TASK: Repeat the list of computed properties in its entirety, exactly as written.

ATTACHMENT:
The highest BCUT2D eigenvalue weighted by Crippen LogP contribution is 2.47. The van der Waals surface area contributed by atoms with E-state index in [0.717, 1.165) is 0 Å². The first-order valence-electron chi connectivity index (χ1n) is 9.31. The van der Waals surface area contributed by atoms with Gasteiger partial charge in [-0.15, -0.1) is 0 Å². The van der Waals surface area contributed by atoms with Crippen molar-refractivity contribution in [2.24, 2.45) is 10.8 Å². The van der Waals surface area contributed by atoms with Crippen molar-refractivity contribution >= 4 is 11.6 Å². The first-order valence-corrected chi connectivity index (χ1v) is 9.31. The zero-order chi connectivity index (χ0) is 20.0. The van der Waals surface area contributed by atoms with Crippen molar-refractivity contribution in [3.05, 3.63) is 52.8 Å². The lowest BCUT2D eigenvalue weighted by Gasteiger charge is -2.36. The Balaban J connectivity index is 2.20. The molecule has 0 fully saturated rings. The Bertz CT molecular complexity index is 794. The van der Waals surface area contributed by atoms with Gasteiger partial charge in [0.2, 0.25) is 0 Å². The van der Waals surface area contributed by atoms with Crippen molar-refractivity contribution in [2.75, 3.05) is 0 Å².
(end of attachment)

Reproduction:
The highest BCUT2D eigenvalue weighted by Crippen LogP contribution is 2.47. The van der Waals surface area contributed by atoms with E-state index in [0.717, 1.165) is 0 Å². The first-order valence-electron chi connectivity index (χ1n) is 9.31. The van der Waals surface area contributed by atoms with Gasteiger partial charge in [-0.15, -0.1) is 0 Å². The van der Waals surface area contributed by atoms with Crippen molar-refractivity contribution in [2.24, 2.45) is 10.8 Å². The van der Waals surface area contributed by atoms with Crippen molar-refractivity contribution >= 4 is 11.6 Å². The first-order valence-corrected chi connectivity index (χ1v) is 9.31. The zero-order chi connectivity index (χ0) is 20.0. The van der Waals surface area contributed by atoms with Crippen molar-refractivity contribution in [3.05, 3.63) is 52.8 Å². The lowest BCUT2D eigenvalue weighted by Gasteiger charge is -2.36. The Balaban J connectivity index is 2.20. The molecule has 0 fully saturated rings. The Bertz CT molecular complexity index is 794. The van der Waals surface area contributed by atoms with Gasteiger partial charge in [0.2, 0.25) is 0 Å². The van der Waals surface area contributed by atoms with Crippen molar-refractivity contribution in [2.75, 3.05) is 0 Å².